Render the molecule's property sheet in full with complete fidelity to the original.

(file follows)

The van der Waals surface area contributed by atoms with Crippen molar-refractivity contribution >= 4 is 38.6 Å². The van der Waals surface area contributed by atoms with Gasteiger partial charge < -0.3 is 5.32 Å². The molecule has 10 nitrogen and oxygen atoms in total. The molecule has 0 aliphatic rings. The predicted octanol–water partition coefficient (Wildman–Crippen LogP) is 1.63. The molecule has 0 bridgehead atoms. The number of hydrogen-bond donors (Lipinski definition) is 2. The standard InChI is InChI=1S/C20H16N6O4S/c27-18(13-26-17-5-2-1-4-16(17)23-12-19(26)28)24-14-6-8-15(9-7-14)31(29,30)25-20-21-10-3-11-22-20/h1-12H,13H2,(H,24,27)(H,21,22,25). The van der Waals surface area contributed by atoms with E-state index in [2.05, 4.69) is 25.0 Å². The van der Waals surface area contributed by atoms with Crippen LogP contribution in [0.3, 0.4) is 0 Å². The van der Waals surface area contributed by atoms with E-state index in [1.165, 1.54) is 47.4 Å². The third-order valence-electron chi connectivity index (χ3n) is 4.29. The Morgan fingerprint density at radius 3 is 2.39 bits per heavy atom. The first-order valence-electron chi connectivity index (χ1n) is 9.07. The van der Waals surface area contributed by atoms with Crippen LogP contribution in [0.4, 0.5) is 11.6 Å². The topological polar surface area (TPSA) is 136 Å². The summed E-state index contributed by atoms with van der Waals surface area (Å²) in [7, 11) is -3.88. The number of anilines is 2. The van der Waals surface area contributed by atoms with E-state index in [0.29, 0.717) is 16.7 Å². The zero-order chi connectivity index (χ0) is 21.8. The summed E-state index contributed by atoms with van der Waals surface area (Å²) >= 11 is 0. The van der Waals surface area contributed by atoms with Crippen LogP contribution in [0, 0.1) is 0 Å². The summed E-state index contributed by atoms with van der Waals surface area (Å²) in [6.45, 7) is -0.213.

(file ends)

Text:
The van der Waals surface area contributed by atoms with Crippen molar-refractivity contribution >= 4 is 38.6 Å². The van der Waals surface area contributed by atoms with Gasteiger partial charge < -0.3 is 5.32 Å². The molecule has 10 nitrogen and oxygen atoms in total. The molecule has 0 aliphatic rings. The predicted octanol–water partition coefficient (Wildman–Crippen LogP) is 1.63. The molecule has 0 bridgehead atoms. The number of hydrogen-bond donors (Lipinski definition) is 2. The standard InChI is InChI=1S/C20H16N6O4S/c27-18(13-26-17-5-2-1-4-16(17)23-12-19(26)28)24-14-6-8-15(9-7-14)31(29,30)25-20-21-10-3-11-22-20/h1-12H,13H2,(H,24,27)(H,21,22,25). The van der Waals surface area contributed by atoms with E-state index in [2.05, 4.69) is 25.0 Å². The van der Waals surface area contributed by atoms with Crippen LogP contribution in [0.3, 0.4) is 0 Å². The van der Waals surface area contributed by atoms with E-state index in [1.165, 1.54) is 47.4 Å². The third-order valence-electron chi connectivity index (χ3n) is 4.29. The Morgan fingerprint density at radius 3 is 2.39 bits per heavy atom. The first-order valence-electron chi connectivity index (χ1n) is 9.07. The van der Waals surface area contributed by atoms with Crippen LogP contribution in [0.4, 0.5) is 11.6 Å². The topological polar surface area (TPSA) is 136 Å². The summed E-state index contributed by atoms with van der Waals surface area (Å²) in [7, 11) is -3.88. The number of anilines is 2. The van der Waals surface area contributed by atoms with E-state index in [0.29, 0.717) is 16.7 Å². The zero-order chi connectivity index (χ0) is 21.8. The summed E-state index contributed by atoms with van der Waals surface area (Å²) >= 11 is 0. The van der Waals surface area contributed by atoms with Crippen LogP contribution in [0, 0.1) is 0 Å². The summed E-state index contributed by atoms with van der Waals surface area (Å²) in [6.45, 7) is -0.213.